For Change Requests, there is some specialization of the classification that is used on the type mapping. For more precise mappings use the oslcUsage attribute

Basic Name

OSLC Usage



Plan Item


Requirements Change Request






In most cases, the default classification is used in Polarion mapped elements. However, the categories will be used when creating links to Jira as these are the available selection dialog from Polarion and can be mapped in Jira.

Step 4: Identify what OSLC Links each artifact should support

For each of your mapped Polarion to OSLC Types, you must define what OSLC Links will be supported.

The OSLC Domains specifically define these relationships. As Jira supports the four main domains the following link types are supported. Their source is always considered to be the change artifact, with the target artifact type the type that you have defined in your mapping.

Standard Link Types





Change Request



Implements Requirement


Implemented By

Change Request



Affects Requirement


Affected By

Change Request



Tracks Requirement


Tracked By

Change Request

Change Request


Related Change Request


Related Change Request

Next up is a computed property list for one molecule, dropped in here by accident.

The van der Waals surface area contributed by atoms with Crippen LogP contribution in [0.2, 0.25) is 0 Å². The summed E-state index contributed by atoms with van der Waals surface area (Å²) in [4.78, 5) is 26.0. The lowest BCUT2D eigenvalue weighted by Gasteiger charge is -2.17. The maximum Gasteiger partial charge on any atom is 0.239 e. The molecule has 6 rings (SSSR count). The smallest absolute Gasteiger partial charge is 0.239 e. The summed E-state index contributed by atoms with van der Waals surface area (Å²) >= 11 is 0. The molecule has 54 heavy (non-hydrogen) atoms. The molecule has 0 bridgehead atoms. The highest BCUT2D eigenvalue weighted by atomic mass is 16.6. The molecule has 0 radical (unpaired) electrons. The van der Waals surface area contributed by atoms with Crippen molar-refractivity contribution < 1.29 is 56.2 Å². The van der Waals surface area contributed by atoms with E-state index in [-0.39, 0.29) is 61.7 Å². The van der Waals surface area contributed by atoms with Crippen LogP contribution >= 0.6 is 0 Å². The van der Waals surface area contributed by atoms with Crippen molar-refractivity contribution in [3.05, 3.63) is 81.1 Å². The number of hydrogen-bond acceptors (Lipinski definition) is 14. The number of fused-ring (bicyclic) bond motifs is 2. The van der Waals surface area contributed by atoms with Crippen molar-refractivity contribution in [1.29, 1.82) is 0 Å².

Change Request

Change Request


Affects Plan Item


Affected By Defect

Change Request

Change Request




Contributes To

Change Request

Test Case


Tested By Test Case


Tests Development Item

Change Request

Test Execution Record


Blocks Test Execution


Blocking Defect

Change Request

Test Result


Affects Test Result


Affected By Change Request

Change Request

Test Plan


Related Test Plan


Related Change Request

Change Request

Test Case


Related Test Case


Related Change Request

Change Request

Test Execution Record


Related Test Execution


Related Change Request

Change Request

Test Script


Related Test Script


Related Change Request

Change Request

Architecture Resource


Elaborated By Architecture Element



It is possible, and often common for each artifact to support several link types.

Polarion provides additional flexibility of other tools of remapping link types to custom link type names. For each of the links you identified in Step 4, you are able to map to existing Polarion link types or create new link types.

We recommend that configurations use the common OSLC labels for these links as they best exemplify the reverse link in Jira and prevent confusion. This may require the creation of new Polarion link types.